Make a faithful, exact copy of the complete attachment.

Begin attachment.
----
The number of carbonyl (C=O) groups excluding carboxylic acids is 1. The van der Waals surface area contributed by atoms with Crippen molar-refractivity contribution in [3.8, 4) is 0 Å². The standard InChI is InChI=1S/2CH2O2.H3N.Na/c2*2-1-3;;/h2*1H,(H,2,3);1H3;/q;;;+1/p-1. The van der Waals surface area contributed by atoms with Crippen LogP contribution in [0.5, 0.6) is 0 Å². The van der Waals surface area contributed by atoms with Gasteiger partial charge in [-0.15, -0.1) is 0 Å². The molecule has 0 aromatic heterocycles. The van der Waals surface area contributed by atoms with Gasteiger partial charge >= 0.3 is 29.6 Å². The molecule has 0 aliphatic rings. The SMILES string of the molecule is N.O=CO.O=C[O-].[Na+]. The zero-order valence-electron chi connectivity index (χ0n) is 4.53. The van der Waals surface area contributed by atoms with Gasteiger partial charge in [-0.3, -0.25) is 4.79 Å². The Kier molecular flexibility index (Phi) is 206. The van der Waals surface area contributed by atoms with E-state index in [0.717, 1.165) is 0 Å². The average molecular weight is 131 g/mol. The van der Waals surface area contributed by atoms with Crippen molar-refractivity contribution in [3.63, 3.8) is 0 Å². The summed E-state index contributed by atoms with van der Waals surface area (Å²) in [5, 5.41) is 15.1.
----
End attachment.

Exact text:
The number of carbonyl (C=O) groups excluding carboxylic acids is 1. The van der Waals surface area contributed by atoms with Crippen molar-refractivity contribution in [3.8, 4) is 0 Å². The standard InChI is InChI=1S/2CH2O2.H3N.Na/c2*2-1-3;;/h2*1H,(H,2,3);1H3;/q;;;+1/p-1. The van der Waals surface area contributed by atoms with Crippen LogP contribution in [0.5, 0.6) is 0 Å². The van der Waals surface area contributed by atoms with Gasteiger partial charge in [-0.15, -0.1) is 0 Å². The molecule has 0 aromatic heterocycles. The van der Waals surface area contributed by atoms with Gasteiger partial charge >= 0.3 is 29.6 Å². The molecule has 0 aliphatic rings. The SMILES string of the molecule is N.O=CO.O=C[O-].[Na+]. The zero-order valence-electron chi connectivity index (χ0n) is 4.53. The van der Waals surface area contributed by atoms with Gasteiger partial charge in [-0.3, -0.25) is 4.79 Å². The Kier molecular flexibility index (Phi) is 206. The van der Waals surface area contributed by atoms with E-state index in [0.717, 1.165) is 0 Å². The average molecular weight is 131 g/mol. The van der Waals surface area contributed by atoms with Crippen molar-refractivity contribution in [3.63, 3.8) is 0 Å². The summed E-state index contributed by atoms with van der Waals surface area (Å²) in [5, 5.41) is 15.1.